A Novel Technology: Sunscreen With Actinic Damage Repair
May 2017 | Volume 16 | Issue 5 | Supplement | s59 | Copyright © 2017
Leon H. Kircik MD
No abstract available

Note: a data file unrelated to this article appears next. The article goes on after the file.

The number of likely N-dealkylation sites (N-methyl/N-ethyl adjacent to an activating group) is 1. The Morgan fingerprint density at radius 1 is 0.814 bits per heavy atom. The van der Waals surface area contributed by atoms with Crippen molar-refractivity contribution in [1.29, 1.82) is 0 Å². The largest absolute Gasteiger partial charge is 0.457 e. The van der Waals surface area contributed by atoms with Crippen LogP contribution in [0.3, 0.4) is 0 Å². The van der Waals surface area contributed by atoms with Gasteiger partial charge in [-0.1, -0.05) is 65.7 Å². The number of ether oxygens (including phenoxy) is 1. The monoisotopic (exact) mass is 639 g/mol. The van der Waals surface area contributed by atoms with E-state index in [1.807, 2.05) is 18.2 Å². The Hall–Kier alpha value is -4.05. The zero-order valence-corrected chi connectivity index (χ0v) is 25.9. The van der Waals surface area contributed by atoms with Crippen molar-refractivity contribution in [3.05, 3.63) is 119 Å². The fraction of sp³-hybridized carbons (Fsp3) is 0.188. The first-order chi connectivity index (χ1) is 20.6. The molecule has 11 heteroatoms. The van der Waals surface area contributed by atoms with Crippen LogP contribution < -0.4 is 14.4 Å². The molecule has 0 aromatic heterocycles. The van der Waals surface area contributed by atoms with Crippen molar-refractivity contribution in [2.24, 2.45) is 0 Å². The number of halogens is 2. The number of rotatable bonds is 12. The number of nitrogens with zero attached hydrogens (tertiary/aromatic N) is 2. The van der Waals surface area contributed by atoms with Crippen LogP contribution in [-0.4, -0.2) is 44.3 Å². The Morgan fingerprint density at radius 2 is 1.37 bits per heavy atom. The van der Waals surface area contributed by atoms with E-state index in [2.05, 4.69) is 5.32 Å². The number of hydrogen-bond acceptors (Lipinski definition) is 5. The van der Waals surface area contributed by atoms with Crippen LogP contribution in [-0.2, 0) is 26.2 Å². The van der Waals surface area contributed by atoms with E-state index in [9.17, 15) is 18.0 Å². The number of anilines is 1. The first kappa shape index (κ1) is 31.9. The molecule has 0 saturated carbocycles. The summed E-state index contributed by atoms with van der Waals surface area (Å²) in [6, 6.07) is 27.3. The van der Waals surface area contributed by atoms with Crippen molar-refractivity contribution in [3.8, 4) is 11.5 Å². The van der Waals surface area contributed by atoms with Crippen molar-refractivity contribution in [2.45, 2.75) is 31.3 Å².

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The incidence of actinic keratoses (AKs), a common dermatologic diagnosis, is likely to continue to grow in the United States in coming years. AKs develop as a response to cumulative ultraviolet (UV) damage, so as the American population continues to age, Baby Boomers and members of subsequent generations are likely to develop these premalignant lesions. As an additional cause for concern, anecdotal reports suggest that some dermatologists are diagnosing precancerous and cancerous skin lesions in growing numbers of patients in their thirties or younger.Faced with growing incidence of skin cancers and precancerous lesions, American dermatologists tend to decry the public’s apathy toward sunscreen use and UV avoidance. While it may be the case that younger patients aren’t being UV savvy, we should reflect on the reality that many of our older patients lacked access to good quality, high sun protection factor (SPF) sunscreens with sophisticated technologies, for much of their lives. That means we have a population who have endured cumulative UV damage; thus, AKs have essentially become a hazard of aging.Because AKs are a disease of chronic UV exposure, we recognize that individuals who develop these lesions have photodamaged skin. As such, they likely already have pre-clinical AKs and/or can be expected to go on to develop additional AKs with time. The notion of field-directed treatment using topical AK therapies or destructive modalities aims to address these pre-emergent lesions, and the approach is gaining acceptance. Still, many clinicians and their patients prefer to use destructive modalities to target individual lesions in certain cases. Regardless of the type of treatment used, physical modalities or topical treatments, the cost of AK treatment has become a huge burden to our medical system, especially to Medicare. Therefore, it would be wonderful to prevent AK formation. We, as dermatology providers, have been trying to do that by continuously emphasizing the importance of using sunscreen to our patients all day, every day. I tell my patients “your sunscreen should sit next to your toothpaste and you should put it on right after brushing your teeth in the morning”. I also recommend that sunscreen use should not be reserved for special occasions such as hiking, biking, swimming, or only summer time use. I am happy to note that we have come a long way and become successful in our approach but apparently not one hundred percent since we still see a lot of patients with AKs every day.Wouldn’t it be a great idea if we had a product or an ingredient that would prevent AK formation before they became a problem? Ironically, the Nobel Prize in Chemistry 2015 was awarded jointly to Tomas Lindahl, Paul Modrich, and Aziz Sancar “for mechanistic studies of DNA repair”. Within the research of the Nobel team, a novel group of DNA repairing enzymes have emerged to do precisely that. Several products are now commercially available that contain the specific ingredient, photolyase, one of the DNA repairing enzymes shown to have clinical effect on human skin.1,2The basic research and clinical findings, which will be further discussed in this supplement, are very promising for dermatologists who recognize the very real challenge of managing actinic damage. The potential of a scientifically formulated product that provides a high SPF along with DNA repair enzyme photolyase is a welcome development for all our patients with actinic damage.2